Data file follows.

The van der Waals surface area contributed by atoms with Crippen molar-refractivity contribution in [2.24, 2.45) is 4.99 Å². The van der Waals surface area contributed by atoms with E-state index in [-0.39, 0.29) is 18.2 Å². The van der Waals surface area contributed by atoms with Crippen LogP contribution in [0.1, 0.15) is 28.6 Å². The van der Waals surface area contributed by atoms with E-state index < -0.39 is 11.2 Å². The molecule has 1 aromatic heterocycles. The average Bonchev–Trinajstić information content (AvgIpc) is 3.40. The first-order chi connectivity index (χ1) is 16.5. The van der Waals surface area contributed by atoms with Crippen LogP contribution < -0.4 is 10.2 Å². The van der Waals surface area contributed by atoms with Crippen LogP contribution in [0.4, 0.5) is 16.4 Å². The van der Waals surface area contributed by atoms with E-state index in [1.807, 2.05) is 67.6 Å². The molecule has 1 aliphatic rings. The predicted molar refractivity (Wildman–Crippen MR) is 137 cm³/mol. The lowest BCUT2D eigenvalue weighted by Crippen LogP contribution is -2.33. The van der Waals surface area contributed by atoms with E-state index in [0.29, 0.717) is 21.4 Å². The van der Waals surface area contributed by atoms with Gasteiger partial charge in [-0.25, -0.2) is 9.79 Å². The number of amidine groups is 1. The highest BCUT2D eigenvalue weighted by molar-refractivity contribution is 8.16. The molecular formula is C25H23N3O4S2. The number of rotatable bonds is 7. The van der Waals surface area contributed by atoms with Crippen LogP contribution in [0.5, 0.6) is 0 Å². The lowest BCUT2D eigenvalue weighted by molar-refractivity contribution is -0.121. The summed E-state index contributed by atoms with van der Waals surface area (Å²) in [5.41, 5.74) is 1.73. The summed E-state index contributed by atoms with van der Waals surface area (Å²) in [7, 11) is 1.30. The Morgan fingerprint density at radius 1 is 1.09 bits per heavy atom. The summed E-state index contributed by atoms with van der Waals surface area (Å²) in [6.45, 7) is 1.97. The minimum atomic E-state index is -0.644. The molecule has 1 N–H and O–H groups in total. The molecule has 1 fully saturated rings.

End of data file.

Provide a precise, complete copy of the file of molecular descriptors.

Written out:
The van der Waals surface area contributed by atoms with Crippen molar-refractivity contribution in [2.24, 2.45) is 4.99 Å². The van der Waals surface area contributed by atoms with E-state index in [-0.39, 0.29) is 18.2 Å². The van der Waals surface area contributed by atoms with Crippen LogP contribution in [0.1, 0.15) is 28.6 Å². The van der Waals surface area contributed by atoms with E-state index < -0.39 is 11.2 Å². The molecule has 1 aromatic heterocycles. The average Bonchev–Trinajstić information content (AvgIpc) is 3.40. The first-order chi connectivity index (χ1) is 16.5. The van der Waals surface area contributed by atoms with Crippen LogP contribution < -0.4 is 10.2 Å². The van der Waals surface area contributed by atoms with Crippen LogP contribution in [0.4, 0.5) is 16.4 Å². The van der Waals surface area contributed by atoms with E-state index in [1.807, 2.05) is 67.6 Å². The molecule has 1 aliphatic rings. The predicted molar refractivity (Wildman–Crippen MR) is 137 cm³/mol. The lowest BCUT2D eigenvalue weighted by Crippen LogP contribution is -2.33. The van der Waals surface area contributed by atoms with E-state index in [0.29, 0.717) is 21.4 Å². The van der Waals surface area contributed by atoms with Gasteiger partial charge in [-0.25, -0.2) is 9.79 Å². The number of amidine groups is 1. The highest BCUT2D eigenvalue weighted by molar-refractivity contribution is 8.16. The molecular formula is C25H23N3O4S2. The number of rotatable bonds is 7. The van der Waals surface area contributed by atoms with Crippen LogP contribution in [0.5, 0.6) is 0 Å². The lowest BCUT2D eigenvalue weighted by molar-refractivity contribution is -0.121. The summed E-state index contributed by atoms with van der Waals surface area (Å²) in [5.41, 5.74) is 1.73. The summed E-state index contributed by atoms with van der Waals surface area (Å²) in [7, 11) is 1.30. The Morgan fingerprint density at radius 1 is 1.09 bits per heavy atom. The summed E-state index contributed by atoms with van der Waals surface area (Å²) in [6.45, 7) is 1.97. The minimum atomic E-state index is -0.644. The molecule has 1 N–H and O–H groups in total. The molecule has 1 fully saturated rings.